Start by meeting with a credentialed, fee-based advisor who will help you devise a plan of action that you can afford, and which protects your long-term interests.   

2) Who provides long-term care?

Long-term care policies are still offered by some large insurance companies.

The issue is, that as interest rates remained low over the last several years, many companies elected to either get out of the LTC insurance business altogether, or the cost of their premiums skyrocketed.

When it comes to LTC insurance, the questions you’ll want answered are:

  • How do I qualify?
  • What are the premiums?
  • Which company offers me the most security and flexibility?
  • What type of policy is best for me?

Remember, you aren’t necessarily limited to purchasing LTC insurance directly from a large company.

Policies can also be found via:

  • An employee policy through your work
  • Policies offered through your spouse’s employer
  • An association policy via a union or club

But if you decide to research a large, well-known insurer to weigh the costs of private coverage, and you aren’t sure where to begin?

The good news is that, more than many other sectors, there are numerous websites devoted to consumer protection and the insurance industry.

3) When should you purchase a policy?

In a perfect world, you’ll never need long-term care insurance.

But then there’s reality.

And because almost three out of every four people will require LTC at some point, typically, the sooner you secure a policy, the better. [4]

As a guideline, it’s a pretty good idea to begin the process in your mid-50s.

That’s because you want to “lock” in the lower cost of a policy while you’re in good health.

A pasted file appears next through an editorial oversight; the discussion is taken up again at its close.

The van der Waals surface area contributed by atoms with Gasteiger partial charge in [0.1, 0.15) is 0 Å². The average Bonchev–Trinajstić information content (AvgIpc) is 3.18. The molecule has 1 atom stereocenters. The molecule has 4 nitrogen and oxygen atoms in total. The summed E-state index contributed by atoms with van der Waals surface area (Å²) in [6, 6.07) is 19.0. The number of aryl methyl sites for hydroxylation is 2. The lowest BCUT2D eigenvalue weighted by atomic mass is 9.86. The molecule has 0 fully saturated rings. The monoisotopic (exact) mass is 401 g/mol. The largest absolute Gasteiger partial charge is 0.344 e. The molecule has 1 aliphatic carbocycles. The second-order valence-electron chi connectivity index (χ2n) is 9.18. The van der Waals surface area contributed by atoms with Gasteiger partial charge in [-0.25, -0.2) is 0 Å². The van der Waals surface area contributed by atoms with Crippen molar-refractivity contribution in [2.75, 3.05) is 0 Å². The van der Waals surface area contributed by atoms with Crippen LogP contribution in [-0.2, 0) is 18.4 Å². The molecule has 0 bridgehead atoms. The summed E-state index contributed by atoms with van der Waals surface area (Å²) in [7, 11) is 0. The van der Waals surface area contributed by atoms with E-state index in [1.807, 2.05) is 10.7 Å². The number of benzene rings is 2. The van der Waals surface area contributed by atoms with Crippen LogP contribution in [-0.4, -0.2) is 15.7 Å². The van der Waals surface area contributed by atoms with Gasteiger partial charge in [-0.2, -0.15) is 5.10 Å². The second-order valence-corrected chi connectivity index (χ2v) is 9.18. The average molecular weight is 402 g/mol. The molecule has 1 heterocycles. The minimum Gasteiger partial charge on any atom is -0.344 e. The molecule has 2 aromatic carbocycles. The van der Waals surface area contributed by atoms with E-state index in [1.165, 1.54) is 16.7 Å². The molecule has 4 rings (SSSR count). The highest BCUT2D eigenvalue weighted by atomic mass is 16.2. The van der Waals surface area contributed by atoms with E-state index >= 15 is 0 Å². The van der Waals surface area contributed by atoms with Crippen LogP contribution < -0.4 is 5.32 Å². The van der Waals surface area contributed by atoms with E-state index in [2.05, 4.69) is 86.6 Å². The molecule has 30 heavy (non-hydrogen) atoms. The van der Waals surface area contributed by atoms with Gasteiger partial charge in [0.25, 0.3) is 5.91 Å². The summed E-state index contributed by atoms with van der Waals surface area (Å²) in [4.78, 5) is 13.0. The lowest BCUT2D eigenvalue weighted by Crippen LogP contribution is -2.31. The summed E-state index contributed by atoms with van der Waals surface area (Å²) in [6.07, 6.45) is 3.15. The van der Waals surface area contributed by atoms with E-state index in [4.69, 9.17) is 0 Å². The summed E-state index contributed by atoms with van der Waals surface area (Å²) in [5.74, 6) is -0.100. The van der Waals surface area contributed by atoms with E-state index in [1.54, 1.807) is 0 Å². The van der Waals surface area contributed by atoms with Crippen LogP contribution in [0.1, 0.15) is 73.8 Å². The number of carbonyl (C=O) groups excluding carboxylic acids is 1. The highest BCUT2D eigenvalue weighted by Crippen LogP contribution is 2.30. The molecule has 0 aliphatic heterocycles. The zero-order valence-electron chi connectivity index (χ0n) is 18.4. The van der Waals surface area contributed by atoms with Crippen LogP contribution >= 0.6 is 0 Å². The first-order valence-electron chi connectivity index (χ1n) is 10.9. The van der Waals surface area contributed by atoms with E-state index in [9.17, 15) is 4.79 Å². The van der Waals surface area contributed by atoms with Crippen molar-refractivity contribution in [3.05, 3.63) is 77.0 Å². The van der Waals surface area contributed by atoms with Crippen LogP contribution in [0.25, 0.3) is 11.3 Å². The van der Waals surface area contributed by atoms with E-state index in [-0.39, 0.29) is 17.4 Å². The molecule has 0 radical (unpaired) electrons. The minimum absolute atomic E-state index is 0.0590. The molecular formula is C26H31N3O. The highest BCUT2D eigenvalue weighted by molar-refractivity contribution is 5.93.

Here are the percentages of people who apply and qualify for long-term care insurance based on age:

  • 62% of people ages 40-49 qualify
  • 46% of people ages 50-59 qualify
  • 38% of people ages 60-69 qualify [5]

Obviously, having an existing health condition, taking certain medications, and having reached a more advanced age, all make it more difficult (and expensive) to get approved.

Conclusion

Buying long-term care insurance is not a no brainer, but having a plan is.

It’s always better to be prepared and not need it, than to need it and not be prepared.

While we don’t sell insurance, we are licensed to so that we can make informed insurance recommendations as part of an overall financial plan. And that means that if you aren’t completely certain what to do, you should contact us today.


[1] https://www.ltcfeds.com/start/aboutltc_whatis.html
[2] https://www.aarp.org/caregiving/financial-legal/info-2018/long-term-care-insurance-fd.html
[3] http://www.aaltci.org/long-term-care-insurance/learning-center/best-age-to-buy-long-term-care-insurance.php
[4] https://www.aarp.org/caregiving/financial-legal/info-2018/long-term-care-insurance-fd.html
[5] https://www.kiplinger.com/article/retirement/T036-C000-S004-4-secrets-to-buying-long-term-care-insurance.html